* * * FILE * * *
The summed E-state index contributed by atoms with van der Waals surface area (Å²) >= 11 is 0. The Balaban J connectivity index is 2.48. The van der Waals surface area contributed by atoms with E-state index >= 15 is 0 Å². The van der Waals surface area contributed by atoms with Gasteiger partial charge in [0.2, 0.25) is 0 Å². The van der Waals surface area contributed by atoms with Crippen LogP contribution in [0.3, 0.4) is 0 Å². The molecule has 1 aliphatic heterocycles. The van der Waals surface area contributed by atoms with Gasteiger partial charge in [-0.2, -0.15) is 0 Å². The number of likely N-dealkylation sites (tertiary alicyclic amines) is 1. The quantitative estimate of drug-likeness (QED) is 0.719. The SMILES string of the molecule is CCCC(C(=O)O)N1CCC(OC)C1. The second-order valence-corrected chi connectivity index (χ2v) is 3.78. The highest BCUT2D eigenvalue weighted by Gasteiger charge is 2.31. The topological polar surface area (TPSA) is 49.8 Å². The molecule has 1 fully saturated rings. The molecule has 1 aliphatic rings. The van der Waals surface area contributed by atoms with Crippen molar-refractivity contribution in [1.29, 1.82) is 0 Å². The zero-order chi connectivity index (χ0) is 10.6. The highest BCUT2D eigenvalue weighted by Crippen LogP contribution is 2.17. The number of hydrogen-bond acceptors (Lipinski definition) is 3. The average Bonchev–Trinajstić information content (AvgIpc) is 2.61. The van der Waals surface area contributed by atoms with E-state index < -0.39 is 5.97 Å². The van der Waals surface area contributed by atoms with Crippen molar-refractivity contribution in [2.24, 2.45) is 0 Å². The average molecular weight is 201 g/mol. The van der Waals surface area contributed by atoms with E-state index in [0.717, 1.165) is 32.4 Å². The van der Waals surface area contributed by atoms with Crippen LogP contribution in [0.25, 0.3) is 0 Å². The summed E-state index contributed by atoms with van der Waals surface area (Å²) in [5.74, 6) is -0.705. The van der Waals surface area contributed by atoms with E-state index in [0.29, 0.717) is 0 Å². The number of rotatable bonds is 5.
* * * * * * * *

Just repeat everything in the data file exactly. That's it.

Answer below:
The summed E-state index contributed by atoms with van der Waals surface area (Å²) >= 11 is 0. The Balaban J connectivity index is 2.48. The van der Waals surface area contributed by atoms with E-state index >= 15 is 0 Å². The van der Waals surface area contributed by atoms with Gasteiger partial charge in [0.2, 0.25) is 0 Å². The van der Waals surface area contributed by atoms with Crippen LogP contribution in [0.3, 0.4) is 0 Å². The molecule has 1 aliphatic heterocycles. The van der Waals surface area contributed by atoms with Gasteiger partial charge in [-0.2, -0.15) is 0 Å². The number of likely N-dealkylation sites (tertiary alicyclic amines) is 1. The quantitative estimate of drug-likeness (QED) is 0.719. The SMILES string of the molecule is CCCC(C(=O)O)N1CCC(OC)C1. The second-order valence-corrected chi connectivity index (χ2v) is 3.78. The highest BCUT2D eigenvalue weighted by Gasteiger charge is 2.31. The topological polar surface area (TPSA) is 49.8 Å². The molecule has 1 fully saturated rings. The molecule has 1 aliphatic rings. The van der Waals surface area contributed by atoms with Crippen molar-refractivity contribution in [1.29, 1.82) is 0 Å². The zero-order chi connectivity index (χ0) is 10.6. The highest BCUT2D eigenvalue weighted by Crippen LogP contribution is 2.17. The number of hydrogen-bond acceptors (Lipinski definition) is 3. The average Bonchev–Trinajstić information content (AvgIpc) is 2.61. The van der Waals surface area contributed by atoms with E-state index < -0.39 is 5.97 Å². The van der Waals surface area contributed by atoms with Crippen molar-refractivity contribution in [2.24, 2.45) is 0 Å². The average molecular weight is 201 g/mol. The van der Waals surface area contributed by atoms with E-state index in [0.717, 1.165) is 32.4 Å². The van der Waals surface area contributed by atoms with Crippen LogP contribution in [0.25, 0.3) is 0 Å². The summed E-state index contributed by atoms with van der Waals surface area (Å²) in [5.74, 6) is -0.705. The van der Waals surface area contributed by atoms with E-state index in [0.29, 0.717) is 0 Å². The number of rotatable bonds is 5.